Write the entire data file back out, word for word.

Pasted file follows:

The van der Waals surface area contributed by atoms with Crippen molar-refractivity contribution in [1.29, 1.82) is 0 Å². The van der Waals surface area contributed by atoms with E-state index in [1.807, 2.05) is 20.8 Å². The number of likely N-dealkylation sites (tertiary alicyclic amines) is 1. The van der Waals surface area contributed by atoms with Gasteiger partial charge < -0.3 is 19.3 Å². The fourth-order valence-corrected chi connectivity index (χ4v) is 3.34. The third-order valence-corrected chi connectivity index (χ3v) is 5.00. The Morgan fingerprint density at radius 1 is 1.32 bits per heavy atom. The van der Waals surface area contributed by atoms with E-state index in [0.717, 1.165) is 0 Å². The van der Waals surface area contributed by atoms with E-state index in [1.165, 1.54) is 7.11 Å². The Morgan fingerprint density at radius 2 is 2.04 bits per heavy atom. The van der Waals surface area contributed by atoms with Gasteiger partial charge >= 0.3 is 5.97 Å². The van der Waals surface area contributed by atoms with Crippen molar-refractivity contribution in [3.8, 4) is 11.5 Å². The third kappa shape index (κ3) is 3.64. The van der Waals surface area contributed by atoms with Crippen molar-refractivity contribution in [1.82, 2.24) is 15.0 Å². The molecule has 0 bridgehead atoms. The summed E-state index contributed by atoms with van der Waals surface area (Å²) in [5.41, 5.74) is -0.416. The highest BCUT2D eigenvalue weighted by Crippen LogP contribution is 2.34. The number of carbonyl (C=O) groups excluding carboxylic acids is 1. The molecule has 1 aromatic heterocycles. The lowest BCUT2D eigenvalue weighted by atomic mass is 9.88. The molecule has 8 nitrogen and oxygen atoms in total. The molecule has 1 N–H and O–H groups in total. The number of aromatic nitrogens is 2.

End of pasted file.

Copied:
The van der Waals surface area contributed by atoms with Crippen molar-refractivity contribution in [1.29, 1.82) is 0 Å². The van der Waals surface area contributed by atoms with E-state index in [1.807, 2.05) is 20.8 Å². The number of likely N-dealkylation sites (tertiary alicyclic amines) is 1. The van der Waals surface area contributed by atoms with Gasteiger partial charge < -0.3 is 19.3 Å². The fourth-order valence-corrected chi connectivity index (χ4v) is 3.34. The third-order valence-corrected chi connectivity index (χ3v) is 5.00. The Morgan fingerprint density at radius 1 is 1.32 bits per heavy atom. The van der Waals surface area contributed by atoms with E-state index in [0.717, 1.165) is 0 Å². The van der Waals surface area contributed by atoms with E-state index in [1.165, 1.54) is 7.11 Å². The Morgan fingerprint density at radius 2 is 2.04 bits per heavy atom. The van der Waals surface area contributed by atoms with Gasteiger partial charge >= 0.3 is 5.97 Å². The van der Waals surface area contributed by atoms with Crippen molar-refractivity contribution in [3.8, 4) is 11.5 Å². The third kappa shape index (κ3) is 3.64. The van der Waals surface area contributed by atoms with Crippen molar-refractivity contribution in [1.82, 2.24) is 15.0 Å². The molecule has 0 bridgehead atoms. The summed E-state index contributed by atoms with van der Waals surface area (Å²) in [5.41, 5.74) is -0.416. The highest BCUT2D eigenvalue weighted by Crippen LogP contribution is 2.34. The number of carbonyl (C=O) groups excluding carboxylic acids is 1. The molecule has 1 aromatic heterocycles. The lowest BCUT2D eigenvalue weighted by atomic mass is 9.88. The molecule has 8 nitrogen and oxygen atoms in total. The molecule has 1 N–H and O–H groups in total. The number of aromatic nitrogens is 2.